Now onto those pesky little details. The '88 rear knuckles have 12 mm diameter holes in the bottom to mount the lower lateral links to the knuckle. These are the holes that are notorious for "egging out" slightly and making a little slop in the toe of the wheel. My car didn't have enough miles on it to have worn the holes out of round, but I got them reamed out to 1/2" diameter to suit the 1/2" bolt I wanted to run through the hole in order to properly fit the 1/2" dia rod ends I bought for the new lateral links (phew!). I didn't trust any of the equipment in my shop to bore the hole straight through so I took both knuckles to my trusted local machine shop where they did them on a mill:
Now that a 1/2 bolt fits through the hole, that should take the play out of the bottom end.
The next thing was to address the much larger amount of play at the top of the knuckle. If you recall, the holes in the top of the knuckle (that used to hold the strut) are made for 16 mm diameter bolts, however in my design the top bolt is replaced by a 1/2" diameter bolt. I wanted to make a sleeve to ensure there would be little room for any slippage. Rather than making a simple concentric sleeve though, I decided to make an offset one that would allow me to retain some camber adjustment without lengthening or shortening the links. I started out by cutting the threaded portion off an M16 grade 10.9 bolt, and drilling successively larger diameter holes axially through the shank:
Then, once I reached the 1/2" diameter I was looking for, I cut the head off the bolt leaving me with an offset sleeve:
The sleeve can now be mounted in one of two ways, either with the offset towards the center of the car for less camber, or towards the outside for more camber. One thing for sure, the knuckle won't flop around that top bolt anymore:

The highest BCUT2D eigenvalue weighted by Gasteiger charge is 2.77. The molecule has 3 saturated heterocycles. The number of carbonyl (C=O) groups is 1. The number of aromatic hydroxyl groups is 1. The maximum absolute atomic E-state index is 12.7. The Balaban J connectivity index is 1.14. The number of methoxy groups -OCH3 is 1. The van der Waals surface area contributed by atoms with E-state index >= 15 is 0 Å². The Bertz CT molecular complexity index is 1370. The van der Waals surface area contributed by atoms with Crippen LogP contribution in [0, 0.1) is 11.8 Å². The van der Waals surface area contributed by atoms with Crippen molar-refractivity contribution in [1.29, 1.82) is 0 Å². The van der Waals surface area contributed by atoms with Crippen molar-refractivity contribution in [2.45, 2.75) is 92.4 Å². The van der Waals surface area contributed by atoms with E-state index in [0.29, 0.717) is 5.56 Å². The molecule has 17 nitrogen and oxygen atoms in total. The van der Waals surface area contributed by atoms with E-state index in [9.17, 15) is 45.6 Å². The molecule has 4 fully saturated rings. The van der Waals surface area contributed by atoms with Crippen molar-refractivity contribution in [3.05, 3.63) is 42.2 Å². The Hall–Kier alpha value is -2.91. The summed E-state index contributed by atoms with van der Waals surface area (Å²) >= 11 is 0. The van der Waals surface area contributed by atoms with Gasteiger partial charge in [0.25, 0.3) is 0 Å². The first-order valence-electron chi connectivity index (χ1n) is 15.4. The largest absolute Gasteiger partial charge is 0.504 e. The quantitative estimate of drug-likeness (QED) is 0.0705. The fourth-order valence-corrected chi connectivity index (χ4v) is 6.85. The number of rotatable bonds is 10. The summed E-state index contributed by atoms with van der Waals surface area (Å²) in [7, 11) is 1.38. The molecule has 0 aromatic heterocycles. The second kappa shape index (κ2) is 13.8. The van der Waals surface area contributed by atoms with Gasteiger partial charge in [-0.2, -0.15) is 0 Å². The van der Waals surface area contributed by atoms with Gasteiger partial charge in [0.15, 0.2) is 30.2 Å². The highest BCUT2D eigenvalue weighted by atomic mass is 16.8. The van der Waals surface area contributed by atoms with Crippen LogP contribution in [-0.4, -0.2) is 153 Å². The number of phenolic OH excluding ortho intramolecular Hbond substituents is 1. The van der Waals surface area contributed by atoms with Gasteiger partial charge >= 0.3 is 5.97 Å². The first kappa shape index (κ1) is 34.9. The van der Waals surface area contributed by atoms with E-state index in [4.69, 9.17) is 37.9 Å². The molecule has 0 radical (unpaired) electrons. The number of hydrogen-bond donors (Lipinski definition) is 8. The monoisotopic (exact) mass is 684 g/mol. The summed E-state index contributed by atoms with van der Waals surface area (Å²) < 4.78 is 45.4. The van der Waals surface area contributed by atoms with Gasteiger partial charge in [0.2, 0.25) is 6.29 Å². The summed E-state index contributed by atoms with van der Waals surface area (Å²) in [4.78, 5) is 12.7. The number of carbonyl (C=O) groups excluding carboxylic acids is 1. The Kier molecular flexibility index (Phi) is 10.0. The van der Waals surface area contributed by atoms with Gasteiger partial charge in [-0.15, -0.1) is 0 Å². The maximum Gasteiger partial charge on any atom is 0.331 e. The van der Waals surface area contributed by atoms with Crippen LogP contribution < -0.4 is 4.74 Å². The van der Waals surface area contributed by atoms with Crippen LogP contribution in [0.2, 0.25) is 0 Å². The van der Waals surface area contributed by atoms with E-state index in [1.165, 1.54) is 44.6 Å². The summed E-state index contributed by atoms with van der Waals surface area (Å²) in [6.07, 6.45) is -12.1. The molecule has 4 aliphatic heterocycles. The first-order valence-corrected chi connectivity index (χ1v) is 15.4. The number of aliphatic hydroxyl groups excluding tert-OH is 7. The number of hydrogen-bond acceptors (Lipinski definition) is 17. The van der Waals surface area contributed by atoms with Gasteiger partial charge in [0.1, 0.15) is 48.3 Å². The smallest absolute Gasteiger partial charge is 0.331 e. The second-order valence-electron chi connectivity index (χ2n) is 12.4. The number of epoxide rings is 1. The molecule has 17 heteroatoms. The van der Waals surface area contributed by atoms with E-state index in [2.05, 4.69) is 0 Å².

Lastly, since I was at the machine shop for the knuckles anyway, I brought four rod end spacers along with me that needed to be shaved down from 0.500" to 0.370" in length... (some day I'll get a lathe.) These are the spacers that are used at the lower end of the shock absorber push rod.
I finished getting both trailing link mounts fabbed up and managed to get the outer halves tacked in their precise location after much testing and measuring. I want to leave the final welding to the pros, so I'm not tacking the inner halves in place otherwise they'll get in the way of welding the outer halves. Nevertheless, I was able to clamp the inners in place tight enough to rebuild the suspension and check the alignment side to side. Since the trailing link was the last of the five links on each side, adding it secured the location of both hubs in three dimensions. Out of curiosity I ran a long straight-edge through the center of both hubs and double checked that the axes of the wheels lined up and were concentric, and much to my relief, they were perfect. Here's the driver's side built back up with the trailing link in place (less the shock and bell crank system):